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The ex-Orlando cop who was fired this past September after he arrested a 6-year-old girl said she’d broken his personal record. Before her, he explained to an employee at her school, the youngest kid he’d ever arrested was 7.
Earlier in the day, Dennis Turner and another, unnamed responding officer had zip-tied the first-grader’s wrists as she sobbed and pleaded to be released, according to footage from a body-worn camera released this week.
“Please, help me,” the little girl asked the two officers, through tears.
The disturbing video was first obtained by local media outlets, including the Orlando Sentinel and NBC affiliate WESH Orlando. The two officers were at the school to respond to a report that a young girl had hit and kicked three school staff members.
“Come on, let’s go,” Turner, who was wearing the body camera, can be heard saying to the little girl.
“I don’t want to go in the police car,” she sobbed. “You have to,” the other officer on the scene, who has not been identified, responded.
“No, please!” she said. She had to be lifted into the back of the squad car.
Turner later returned to the school. In the footage, he can be heard saying he’d also once arrested a 7-year-old for stealing.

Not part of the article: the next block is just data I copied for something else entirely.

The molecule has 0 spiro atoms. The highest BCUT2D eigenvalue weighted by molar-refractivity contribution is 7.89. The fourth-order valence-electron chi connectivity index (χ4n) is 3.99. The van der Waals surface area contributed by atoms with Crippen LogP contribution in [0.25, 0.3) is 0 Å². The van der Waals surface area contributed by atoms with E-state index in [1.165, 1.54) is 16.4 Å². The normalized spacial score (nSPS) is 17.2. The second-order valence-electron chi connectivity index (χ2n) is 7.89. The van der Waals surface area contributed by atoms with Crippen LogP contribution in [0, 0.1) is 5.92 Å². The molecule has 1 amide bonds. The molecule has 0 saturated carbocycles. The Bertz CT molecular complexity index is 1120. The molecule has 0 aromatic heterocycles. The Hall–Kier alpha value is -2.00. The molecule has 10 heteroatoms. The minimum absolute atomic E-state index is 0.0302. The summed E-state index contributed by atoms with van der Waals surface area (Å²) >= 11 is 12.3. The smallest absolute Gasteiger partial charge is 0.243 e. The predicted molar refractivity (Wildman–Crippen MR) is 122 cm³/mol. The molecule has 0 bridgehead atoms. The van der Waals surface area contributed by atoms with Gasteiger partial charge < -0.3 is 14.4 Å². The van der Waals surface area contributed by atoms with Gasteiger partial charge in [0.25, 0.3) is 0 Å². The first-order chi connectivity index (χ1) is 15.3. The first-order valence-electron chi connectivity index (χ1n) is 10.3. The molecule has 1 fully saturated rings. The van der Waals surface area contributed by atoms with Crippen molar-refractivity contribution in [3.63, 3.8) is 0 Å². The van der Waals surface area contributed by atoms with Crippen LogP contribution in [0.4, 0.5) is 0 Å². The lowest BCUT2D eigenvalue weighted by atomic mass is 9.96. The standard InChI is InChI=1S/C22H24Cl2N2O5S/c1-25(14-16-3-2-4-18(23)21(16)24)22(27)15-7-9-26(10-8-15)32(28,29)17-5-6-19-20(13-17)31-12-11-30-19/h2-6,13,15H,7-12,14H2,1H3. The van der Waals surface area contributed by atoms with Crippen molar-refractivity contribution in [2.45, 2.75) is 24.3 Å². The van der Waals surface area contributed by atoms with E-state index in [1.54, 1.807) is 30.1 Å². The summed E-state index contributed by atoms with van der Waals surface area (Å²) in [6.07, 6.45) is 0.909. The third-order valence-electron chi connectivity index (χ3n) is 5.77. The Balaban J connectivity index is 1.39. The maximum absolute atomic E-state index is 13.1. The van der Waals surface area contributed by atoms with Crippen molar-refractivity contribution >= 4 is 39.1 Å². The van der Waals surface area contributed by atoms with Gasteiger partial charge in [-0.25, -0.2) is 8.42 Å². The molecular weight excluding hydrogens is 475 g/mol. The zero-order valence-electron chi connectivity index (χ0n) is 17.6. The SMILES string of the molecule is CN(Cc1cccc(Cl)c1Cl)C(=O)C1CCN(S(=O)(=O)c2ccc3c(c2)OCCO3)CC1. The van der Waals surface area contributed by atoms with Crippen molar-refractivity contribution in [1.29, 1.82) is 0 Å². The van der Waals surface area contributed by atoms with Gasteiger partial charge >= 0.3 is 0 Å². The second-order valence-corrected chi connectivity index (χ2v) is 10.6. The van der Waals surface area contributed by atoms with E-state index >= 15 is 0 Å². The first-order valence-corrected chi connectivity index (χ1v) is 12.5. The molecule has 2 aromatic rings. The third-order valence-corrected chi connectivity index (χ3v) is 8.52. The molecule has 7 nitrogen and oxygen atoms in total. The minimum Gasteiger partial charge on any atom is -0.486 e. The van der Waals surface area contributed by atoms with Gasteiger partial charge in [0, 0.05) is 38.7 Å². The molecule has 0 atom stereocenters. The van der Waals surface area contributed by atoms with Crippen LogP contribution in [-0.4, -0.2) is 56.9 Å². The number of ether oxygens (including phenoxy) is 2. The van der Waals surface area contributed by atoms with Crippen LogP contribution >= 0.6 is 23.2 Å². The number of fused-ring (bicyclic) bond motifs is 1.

“6,000 people I’ve arrested, over the 28 years, a lot of people. 7 is the youngest. She’s 8, isn’t she?” He asked an unidentified person at the school, who responded that she was 6. “She’s 6? Now, she has broken the record,” he responded.
When the officers started handcuffing the girl, some employees at the charter school, the Lucious and Emma Nixon Academy in Orlando, became rattled and asked whether it was necessary to restrain her, according to Orlando Sentinel reported, although they didn’t step in. The school has since clarified that it didn’t want the girl to be arrested, and the misdemeanor battery charge against her has been dropped.
The Orlando Police Department fired Turner after he made national headlines for arresting the girl and another 6-year-old in the span of one week over unrelated incidents. Florida doesn’t have a minimum age for arrest, but the Orlando police department does have a policy against arresting kids younger than 12 years old without a supervisor’s approval.
The girl’s grandmother said she has a sleep condition that occasionally makes her act out. After she was placed in the back of a police car, she was processed at the local Juvenile Assessment Center and had her fingerprints and mugshot taken. She’s since switched schools, according to the Orlando Sentinel.
Cover image: Screenshot via body camera footage